Rorty confesses to have felt the pull of the numinous throughout his life, even as he was practicing philosophy against the background of a public atheism.  That he ultimately undertook the project that is the subject of this consideration resonated deeply with me.

Rorty is still, however, in this essay, the clear anti-supernaturalist.  He suggests strongly that–though even the God of Mediterranean monotheism has a seat at the table in this polytheism of many personal higher powers–the future belongs less to the dramatis personae of Mount Olympus than to various “forms of human life.”

It is here that I find Rorty hedging away from an unflinching embrace of religion, even of a genuinely modern sort, wedded securely to a secular democratic culture.  And so, in the end (and after Rorty’s passing), there is little of “religion” there–certainly little to guide the individual on his or her path toward Romantic self-perfection beyond a simple “Go with God”…whatever God or gods may be there to guide you.

To be sure Rorty advocates for poetry as the ground of the religious enterprise in the modern democracy and for the poet as priest.  This was another point of contact with my own experiences and sensibilities.  At the same time, he offers traditional churches as acceptable…if they are sufficiently committed to social justice.  The academy can also serve, he says.  And democracy itself can be a church.

Of all of this, it seems to me that the notion of poetry as religion and religion as poetry (which Rorty ascribes approvingly to liberal theologian Paul Tillich) is the most fertile ground.  I find Rorty’s references to Coleridge and Wordsworth important, perhaps more so than the central place given to Whitman.  For Rorty, it seems, the political content of the poet’s work is critical to its fitness to serve as scripture.

I would expand on that and embrace a much more catholic sense of poetry as ground of polytheist religion.  Romantic Era poetry did much to particularize the numinous character of the natural world and often to embody it in deific characters.  At the same time, the expansive individualism on offer in the genre is at the center of this enterprise–the private person encountering the Divine on his or her own terms and space.

I would want to push Rorty’s enterprise forward in several ways:

–Recognize the long history of poetry and drama as sacred activities and explore the possibilities of consciously crafting religious activity (including ritual) as art, as appeal to the passions and the aesthetic sensibility.  Key here is a religion that permits an practical encounter with the ineffable without mandating assertions of supernatural agency.  This is perhaps the “pragmatist” dimension of the work.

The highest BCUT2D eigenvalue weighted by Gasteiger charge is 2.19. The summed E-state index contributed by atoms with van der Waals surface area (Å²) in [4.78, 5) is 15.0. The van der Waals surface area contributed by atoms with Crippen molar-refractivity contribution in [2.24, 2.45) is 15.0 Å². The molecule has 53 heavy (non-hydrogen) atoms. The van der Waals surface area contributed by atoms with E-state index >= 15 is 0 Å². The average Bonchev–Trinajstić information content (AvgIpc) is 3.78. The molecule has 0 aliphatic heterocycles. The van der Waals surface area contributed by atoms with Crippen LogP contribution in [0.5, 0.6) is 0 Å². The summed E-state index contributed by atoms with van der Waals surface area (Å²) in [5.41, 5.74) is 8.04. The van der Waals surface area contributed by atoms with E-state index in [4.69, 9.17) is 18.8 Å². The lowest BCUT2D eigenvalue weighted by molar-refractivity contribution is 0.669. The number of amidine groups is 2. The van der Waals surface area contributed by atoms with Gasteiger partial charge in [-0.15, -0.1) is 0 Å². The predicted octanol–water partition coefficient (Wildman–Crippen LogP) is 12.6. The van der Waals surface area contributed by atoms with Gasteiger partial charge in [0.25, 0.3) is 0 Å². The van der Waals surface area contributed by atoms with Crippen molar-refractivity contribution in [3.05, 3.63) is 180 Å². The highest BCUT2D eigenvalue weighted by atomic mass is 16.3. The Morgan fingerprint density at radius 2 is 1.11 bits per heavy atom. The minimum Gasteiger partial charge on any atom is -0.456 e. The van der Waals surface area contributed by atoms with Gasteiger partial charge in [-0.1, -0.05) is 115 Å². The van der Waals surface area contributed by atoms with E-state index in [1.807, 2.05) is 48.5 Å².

–Explore the ways in which individuals can be encouraged to explore personal spirituality unabashedly without recourse to asserting its universality–in other words, to understand that my “God” (or gods) is not anyone else’s, except where relationships of mutually agreeable faith practice develop without coercion.  This is the “Romantic” essence of the work.

–Work to provide a safe ground for the exercise of social cooperation that enshrines diversity of theological (or anti-theological) perspectives as private concerns and promotes social and environmental justice as the highest moral aims.  In the democratic society, there are no distinctions among the many goods sought by individuals on their paths to self-improvement as long as they are capable of working harmoniously in social enterprises.  This is the “Polytheism” of the work.

This is a sketch at a beginning with more to follow…

What is Romantic Polytheism?

When confronting a personal longing for the spiritual and the numinous, how does an individual committed to the values of public secularism balance inner longing with social responsibility?  Can a society find a home for ethical considerations and social justice outside of the mainstream monotheist religions?  American philosopher Richard Rorty, a pragmatist in the tradition of William James and John Dewey, explored these concerns in a 1997 essay entitled “Pragmatism as Romantic Polytheism.”

Known for his outspoken public atheism, Rorty struggled throughout his life with a longing for the spiritual and found academic philosophy to be lacking as a vehicle for this component of life.  With this essay, he announced a radical shift in his own worldview–there was, on his view, the possibility to follow a path suggested by earlier writers like James and Friedrich Nietzsche that fully embraced the Romanticist project of unfettered inner moral and aesthetic exploration and development alongside a public toleration and cooperation among varying religious practices and attitudes:  atheist, monotheist, polytheist, and so on.